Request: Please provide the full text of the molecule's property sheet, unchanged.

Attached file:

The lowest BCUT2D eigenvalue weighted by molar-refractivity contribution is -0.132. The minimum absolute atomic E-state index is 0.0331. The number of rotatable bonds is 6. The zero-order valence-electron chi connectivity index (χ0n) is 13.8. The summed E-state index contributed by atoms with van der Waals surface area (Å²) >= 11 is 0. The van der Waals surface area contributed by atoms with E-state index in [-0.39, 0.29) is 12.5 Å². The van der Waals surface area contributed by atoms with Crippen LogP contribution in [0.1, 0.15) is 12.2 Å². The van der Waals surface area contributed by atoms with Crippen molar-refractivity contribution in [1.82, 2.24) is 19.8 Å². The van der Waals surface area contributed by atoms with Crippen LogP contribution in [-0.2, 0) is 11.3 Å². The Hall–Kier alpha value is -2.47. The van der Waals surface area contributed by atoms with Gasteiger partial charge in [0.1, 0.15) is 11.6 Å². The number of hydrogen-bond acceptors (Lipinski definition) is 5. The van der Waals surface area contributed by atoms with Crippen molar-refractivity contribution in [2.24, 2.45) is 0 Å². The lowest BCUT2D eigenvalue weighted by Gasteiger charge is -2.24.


The lowest BCUT2D eigenvalue weighted by molar-refractivity contribution is -0.132. The minimum absolute atomic E-state index is 0.0331. The number of rotatable bonds is 6. The zero-order valence-electron chi connectivity index (χ0n) is 13.8. The summed E-state index contributed by atoms with van der Waals surface area (Å²) >= 11 is 0. The van der Waals surface area contributed by atoms with E-state index in [-0.39, 0.29) is 12.5 Å². The van der Waals surface area contributed by atoms with Crippen LogP contribution in [0.1, 0.15) is 12.2 Å². The van der Waals surface area contributed by atoms with Crippen molar-refractivity contribution in [1.82, 2.24) is 19.8 Å². The van der Waals surface area contributed by atoms with Crippen LogP contribution in [-0.2, 0) is 11.3 Å². The Hall–Kier alpha value is -2.47. The van der Waals surface area contributed by atoms with Gasteiger partial charge in [0.1, 0.15) is 11.6 Å². The number of hydrogen-bond acceptors (Lipinski definition) is 5. The van der Waals surface area contributed by atoms with Crippen molar-refractivity contribution in [2.24, 2.45) is 0 Å². The lowest BCUT2D eigenvalue weighted by Gasteiger charge is -2.24.